Letters to the Editor
August 18, 2021

To the Editor:
Second Opinion
I have responded to Dave Johnson’s I Didn’t Care manifesto but Martin, doing his job as editor, pointed out it grew to be quite a long column even if published in two parts. I thought the concerns Dave expressed were very representative of a part of our population. Perhaps another time.
“The Afghan War is Over.” We should be thrilled. Except for the terrible scenes of the withdrawal, the stunningly swift images of the Taliban taking over city after city, and surrounding even Kabul (nearly the size of Los Angeles). We, as Americans, did not expect or want to see such things, our troops who are fighting and have fought thought the outcome would be much different. Heaven knows, I am no military or strategic expert, but like anyone else I have my memory of events and observations of this tragic undertaking. .
We invaded Afghanistan precipitously. The Bush administration and the Neocons cited Afghanistan’s refusal to “turn over” Osama bin Laden (OBL) to the U.S. days after 9/11 as grounds for invasion, but the truth was that the then-leader required proof that bin Laden was involved. This “proof” (“white paper”) was promised repeatedly by the Bush administration but was never produced. The U.S. government’s case against OBL was insufficient for legal prosecution or diplomatic options but was good enough to take the country to war, a war that killed or maimed countless people who had absolutely nothing to do with the 9/11 attacks. Not to mention our own troops. The US never did find OBL in Afghanistan, as he quickly escaped to Pakistan. But Iraq, practically next door, was our real target (though with even less reason for attack based on 9/11). The troops and equipment were there, and there was no Plan B for withdrawal. We would introduce western policing and culture to Afghanistan and give them a basis for a more democratic government and make our invasion far more palatable to America. Both political parties, with very, very few exceptions, went along with it.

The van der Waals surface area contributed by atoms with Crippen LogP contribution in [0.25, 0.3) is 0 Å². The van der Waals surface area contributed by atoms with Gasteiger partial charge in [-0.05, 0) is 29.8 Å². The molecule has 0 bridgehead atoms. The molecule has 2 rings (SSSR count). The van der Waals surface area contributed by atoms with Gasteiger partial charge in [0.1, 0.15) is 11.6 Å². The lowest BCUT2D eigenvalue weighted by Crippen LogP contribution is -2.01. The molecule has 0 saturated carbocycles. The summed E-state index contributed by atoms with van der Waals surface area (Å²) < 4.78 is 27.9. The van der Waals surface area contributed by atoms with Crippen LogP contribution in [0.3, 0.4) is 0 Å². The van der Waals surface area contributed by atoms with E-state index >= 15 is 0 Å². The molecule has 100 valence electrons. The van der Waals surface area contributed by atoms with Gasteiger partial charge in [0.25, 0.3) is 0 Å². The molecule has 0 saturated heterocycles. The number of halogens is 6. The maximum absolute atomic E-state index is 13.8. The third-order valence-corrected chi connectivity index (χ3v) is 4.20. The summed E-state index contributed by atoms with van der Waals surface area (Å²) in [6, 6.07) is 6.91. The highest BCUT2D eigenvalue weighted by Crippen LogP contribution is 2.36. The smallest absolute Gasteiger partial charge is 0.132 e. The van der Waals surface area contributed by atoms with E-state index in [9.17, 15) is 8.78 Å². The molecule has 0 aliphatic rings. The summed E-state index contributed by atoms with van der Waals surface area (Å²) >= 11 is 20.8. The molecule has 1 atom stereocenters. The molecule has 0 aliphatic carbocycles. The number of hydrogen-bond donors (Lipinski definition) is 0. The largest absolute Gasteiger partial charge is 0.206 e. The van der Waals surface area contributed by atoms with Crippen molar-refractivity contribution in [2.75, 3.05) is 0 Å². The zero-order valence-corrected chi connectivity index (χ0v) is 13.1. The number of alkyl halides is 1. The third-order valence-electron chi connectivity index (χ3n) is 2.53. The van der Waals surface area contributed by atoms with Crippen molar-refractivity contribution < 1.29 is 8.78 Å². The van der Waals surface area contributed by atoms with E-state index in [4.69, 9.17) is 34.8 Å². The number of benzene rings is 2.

I remember hearing a military analyst in 2002 who said that Afghanistan was not at all like Iraq (this was news to me). It was still comprised almost entirely of unconsolidated tribes of multiple religions who really had no allegiance to each other. He thought that looking to Afghanistan as a “country” was a western misconception. The idea of subduing other tribes was unknown to them but they were historically excellent at subduing intruders, the last being the Russians. Still, we persisted. But we were working against the culture.
Then-president Trump signed an agreement in September 2020 for our withdrawal of troops from Afghanistan. His offer to meet with the Taliban at Camp David was quickly nixed by his administration. But the date was determined and notice given. President Biden had a choice when the dates were in sight: honor the agreement and withdraw, or refuse to go and continue our pointless war in Afghanistan. He chose the former.
Why the Biden administration did not do a better job of removing all the Afghan translators and support personnel, I wait to hear. It had better be a good reason. Based on what we know about the tribal structure of Afghanistan, it should have come as no surprise to us, and it is no wonder, that the Taliban cut through and regained the country as they did. They are not “intruders.” They have been there all along.
Kelly Scoles,